Thursday, December 14, 2017
News Roundup

The Daystarter: President Obama's farewell address; Trump breaks press conference drought; Kriseman talks St. Petersburg Pier; and what happens to all the College Football Playoff swag?

• The warming trend continues Wednesday following the weekend's cold front, as highs will be in the low 70s, according to 10Weather WTSP.

10News WTSP

The latest 7-day forecast

10News WTSP

Feels-like temperatures around the Tampa Bay area

• As you head out for your morning commute, check out our live blog for the latest traffic updates and road conditions across Tampa Bay.

• President Barack Obama delivered a nostalgic and hopeful farewell address to the nation on Tuesday evening, but warned both the divided country he led for eight years and his successor not to shrink from the challenges of economic inequality, racial strife, political isolation and voter apathy that still threaten its ideal of democracy.

• Donald Trump was scheduled to give his first press conference as president-elect at 11 this morning at Trump Tower in New York City. Trump canceled a December press conference where he was expected to detail how he would handle his businesses as president. Wednesday's event would be the first time Trump has held an official news conference since July 27 at Trump National Doral. That was a memorable day, as Tampa Bay Times Washington Bureau Chief Alex Leary details this morning on The Buzz.

• The Senate confirmation hearings for Trump cabinet nominees continue today with Trump's picks for secretary of state, Rex Tillerson, and transportation secretary, Elaine Chao. Also, a second day of hearings is planned for Alabama Sen. Jeff Sessions, Trump's pick for attorney general.

• Now that the old Pier is gone from the St. Petersburg waterfront, some have questioned whether the city even needs one now. Not Mayor Rick Kriseman, who told the Times editorial board on Tuesday that the project is proceeding as planned. Delaying it now would cost millions and make it harder to build a pier in later years, he said. The schedule calls for installing the new pier pilings in May. Read his comments this morning.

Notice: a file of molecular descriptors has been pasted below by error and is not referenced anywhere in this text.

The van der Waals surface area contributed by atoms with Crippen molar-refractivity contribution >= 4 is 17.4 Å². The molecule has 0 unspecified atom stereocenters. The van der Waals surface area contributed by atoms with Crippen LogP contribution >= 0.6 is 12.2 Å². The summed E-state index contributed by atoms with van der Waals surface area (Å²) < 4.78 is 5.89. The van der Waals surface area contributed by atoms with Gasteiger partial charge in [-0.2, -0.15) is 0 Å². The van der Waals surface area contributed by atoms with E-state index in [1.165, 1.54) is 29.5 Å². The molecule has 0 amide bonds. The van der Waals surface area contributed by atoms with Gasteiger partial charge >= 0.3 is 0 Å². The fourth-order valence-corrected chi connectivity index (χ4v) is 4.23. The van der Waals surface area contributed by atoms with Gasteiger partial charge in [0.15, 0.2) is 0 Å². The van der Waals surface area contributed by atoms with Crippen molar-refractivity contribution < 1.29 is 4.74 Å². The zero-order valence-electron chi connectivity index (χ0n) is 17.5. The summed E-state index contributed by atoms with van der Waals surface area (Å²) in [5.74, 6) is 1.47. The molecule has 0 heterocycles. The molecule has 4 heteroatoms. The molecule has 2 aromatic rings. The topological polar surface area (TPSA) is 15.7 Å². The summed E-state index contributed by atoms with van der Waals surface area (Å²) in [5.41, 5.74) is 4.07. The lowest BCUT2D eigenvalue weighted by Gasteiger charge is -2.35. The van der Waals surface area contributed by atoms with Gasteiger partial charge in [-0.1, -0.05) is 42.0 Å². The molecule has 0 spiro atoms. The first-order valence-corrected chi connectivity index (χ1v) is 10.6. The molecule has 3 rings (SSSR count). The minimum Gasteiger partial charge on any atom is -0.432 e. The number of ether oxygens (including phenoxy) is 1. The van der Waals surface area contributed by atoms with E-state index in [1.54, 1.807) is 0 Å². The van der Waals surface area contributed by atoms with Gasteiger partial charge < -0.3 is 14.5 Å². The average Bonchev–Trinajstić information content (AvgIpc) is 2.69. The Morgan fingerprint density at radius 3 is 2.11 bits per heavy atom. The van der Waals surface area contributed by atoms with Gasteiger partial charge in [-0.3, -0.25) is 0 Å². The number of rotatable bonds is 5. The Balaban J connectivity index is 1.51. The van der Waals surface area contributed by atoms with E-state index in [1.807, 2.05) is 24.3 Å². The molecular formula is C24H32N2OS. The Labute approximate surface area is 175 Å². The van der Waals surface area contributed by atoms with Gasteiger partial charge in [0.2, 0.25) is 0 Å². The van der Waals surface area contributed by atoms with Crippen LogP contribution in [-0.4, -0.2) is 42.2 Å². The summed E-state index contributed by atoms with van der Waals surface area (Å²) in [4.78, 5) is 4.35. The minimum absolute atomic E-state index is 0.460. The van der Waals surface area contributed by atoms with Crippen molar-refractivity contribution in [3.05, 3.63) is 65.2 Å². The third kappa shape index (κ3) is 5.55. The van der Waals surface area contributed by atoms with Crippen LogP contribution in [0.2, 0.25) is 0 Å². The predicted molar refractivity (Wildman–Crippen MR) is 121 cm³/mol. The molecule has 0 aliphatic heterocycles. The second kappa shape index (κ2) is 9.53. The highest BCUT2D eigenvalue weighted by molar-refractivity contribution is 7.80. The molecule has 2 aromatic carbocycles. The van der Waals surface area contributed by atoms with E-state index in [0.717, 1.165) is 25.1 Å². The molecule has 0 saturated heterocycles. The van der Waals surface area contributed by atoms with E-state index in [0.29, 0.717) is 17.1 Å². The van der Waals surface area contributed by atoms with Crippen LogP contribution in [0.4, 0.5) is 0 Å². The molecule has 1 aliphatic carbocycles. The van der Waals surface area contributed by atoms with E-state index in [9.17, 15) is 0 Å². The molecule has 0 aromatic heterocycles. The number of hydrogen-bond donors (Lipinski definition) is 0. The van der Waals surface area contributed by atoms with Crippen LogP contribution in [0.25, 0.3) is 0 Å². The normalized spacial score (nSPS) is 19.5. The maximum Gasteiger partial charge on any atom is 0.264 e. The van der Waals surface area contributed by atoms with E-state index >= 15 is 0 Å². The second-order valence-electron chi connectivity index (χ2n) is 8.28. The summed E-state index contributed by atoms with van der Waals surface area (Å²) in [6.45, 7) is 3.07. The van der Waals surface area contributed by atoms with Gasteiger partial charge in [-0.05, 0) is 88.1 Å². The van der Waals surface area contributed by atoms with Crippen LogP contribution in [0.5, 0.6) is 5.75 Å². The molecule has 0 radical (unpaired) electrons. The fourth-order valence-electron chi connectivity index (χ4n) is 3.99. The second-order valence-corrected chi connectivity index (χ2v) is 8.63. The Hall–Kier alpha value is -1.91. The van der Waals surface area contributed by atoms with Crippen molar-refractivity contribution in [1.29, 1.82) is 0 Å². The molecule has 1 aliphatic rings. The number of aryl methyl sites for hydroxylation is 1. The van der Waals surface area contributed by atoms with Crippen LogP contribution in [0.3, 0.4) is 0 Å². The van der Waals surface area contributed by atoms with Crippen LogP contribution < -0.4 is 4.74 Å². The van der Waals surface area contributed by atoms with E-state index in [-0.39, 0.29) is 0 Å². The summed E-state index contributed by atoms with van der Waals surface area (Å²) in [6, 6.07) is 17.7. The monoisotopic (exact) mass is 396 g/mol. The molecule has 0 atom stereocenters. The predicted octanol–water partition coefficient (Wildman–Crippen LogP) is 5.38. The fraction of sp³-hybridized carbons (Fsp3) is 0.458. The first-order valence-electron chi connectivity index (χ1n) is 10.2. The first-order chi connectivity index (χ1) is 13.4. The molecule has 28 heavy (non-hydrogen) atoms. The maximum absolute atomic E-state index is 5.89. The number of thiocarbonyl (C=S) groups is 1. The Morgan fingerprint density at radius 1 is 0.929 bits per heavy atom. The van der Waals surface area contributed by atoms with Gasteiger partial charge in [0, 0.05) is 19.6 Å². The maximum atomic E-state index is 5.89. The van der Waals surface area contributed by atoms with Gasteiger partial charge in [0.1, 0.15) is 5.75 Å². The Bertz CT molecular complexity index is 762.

• The venture capital industry staged a sharp national pullback in its investments to business startups in the last quarter of 2016, with last year overall posting a decline from VC investing in 2015. In Florida, 2016 was a solid year for venture capital with $1.2 billion of investments in startups.

• A key part of solving the city's sewage crisis lies underground. Or, more precisely, four wells drilled up to 1,100 feet into the Earth over the next year that are designed to safely dispose of fully treated wastewater. If all goes well, the city hopes to have at least one of the wells ready by rainy season. The injection wells are the way the city disposes of treated waste from its three sewage plants that isn't used for reclaimed water, pumping it hundreds of feet below the part of the Floridan aquifer that's used for drinking water and into the aquifer's brackish layer.

• The Hillsborough County School Board voted in December to end so-called "courtesy busing," meaning free bus service for middle and high school students who live within 2 miles of their school. Since then, commissioners said their offices have been inundated with calls to step in to save the program or provide alternatives, like building more sidewalks between neighborhoods and schools. In the short-term, county Administrator Mike Merrill said the School Board should look to fill the funding gap with other sources, like grants from the Metropolitan Planning Organization, or seek out a private solution.